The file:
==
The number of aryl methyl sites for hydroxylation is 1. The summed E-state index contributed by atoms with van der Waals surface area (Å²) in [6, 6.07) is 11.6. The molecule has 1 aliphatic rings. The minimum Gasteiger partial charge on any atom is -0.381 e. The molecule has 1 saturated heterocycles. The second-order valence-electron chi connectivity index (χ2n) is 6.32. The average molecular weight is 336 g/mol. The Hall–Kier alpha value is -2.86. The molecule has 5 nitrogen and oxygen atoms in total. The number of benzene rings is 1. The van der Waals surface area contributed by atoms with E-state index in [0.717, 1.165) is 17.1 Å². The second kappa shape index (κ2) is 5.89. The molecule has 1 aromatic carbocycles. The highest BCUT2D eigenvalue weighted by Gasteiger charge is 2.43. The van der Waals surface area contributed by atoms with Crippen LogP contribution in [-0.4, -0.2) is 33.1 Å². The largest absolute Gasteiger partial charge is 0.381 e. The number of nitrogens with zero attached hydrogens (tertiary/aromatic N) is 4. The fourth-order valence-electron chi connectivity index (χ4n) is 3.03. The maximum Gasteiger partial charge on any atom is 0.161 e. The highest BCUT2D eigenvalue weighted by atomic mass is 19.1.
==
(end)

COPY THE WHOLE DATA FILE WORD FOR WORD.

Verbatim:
The number of aryl methyl sites for hydroxylation is 1. The summed E-state index contributed by atoms with van der Waals surface area (Å²) in [6, 6.07) is 11.6. The molecule has 1 aliphatic rings. The minimum Gasteiger partial charge on any atom is -0.381 e. The molecule has 1 saturated heterocycles. The second-order valence-electron chi connectivity index (χ2n) is 6.32. The average molecular weight is 336 g/mol. The Hall–Kier alpha value is -2.86. The molecule has 5 nitrogen and oxygen atoms in total. The number of benzene rings is 1. The van der Waals surface area contributed by atoms with E-state index in [0.717, 1.165) is 17.1 Å². The second kappa shape index (κ2) is 5.89. The molecule has 1 aromatic carbocycles. The highest BCUT2D eigenvalue weighted by Gasteiger charge is 2.43. The van der Waals surface area contributed by atoms with Crippen LogP contribution in [-0.4, -0.2) is 33.1 Å². The largest absolute Gasteiger partial charge is 0.381 e. The number of nitrogens with zero attached hydrogens (tertiary/aromatic N) is 4. The fourth-order valence-electron chi connectivity index (χ4n) is 3.03. The maximum Gasteiger partial charge on any atom is 0.161 e. The highest BCUT2D eigenvalue weighted by atomic mass is 19.1.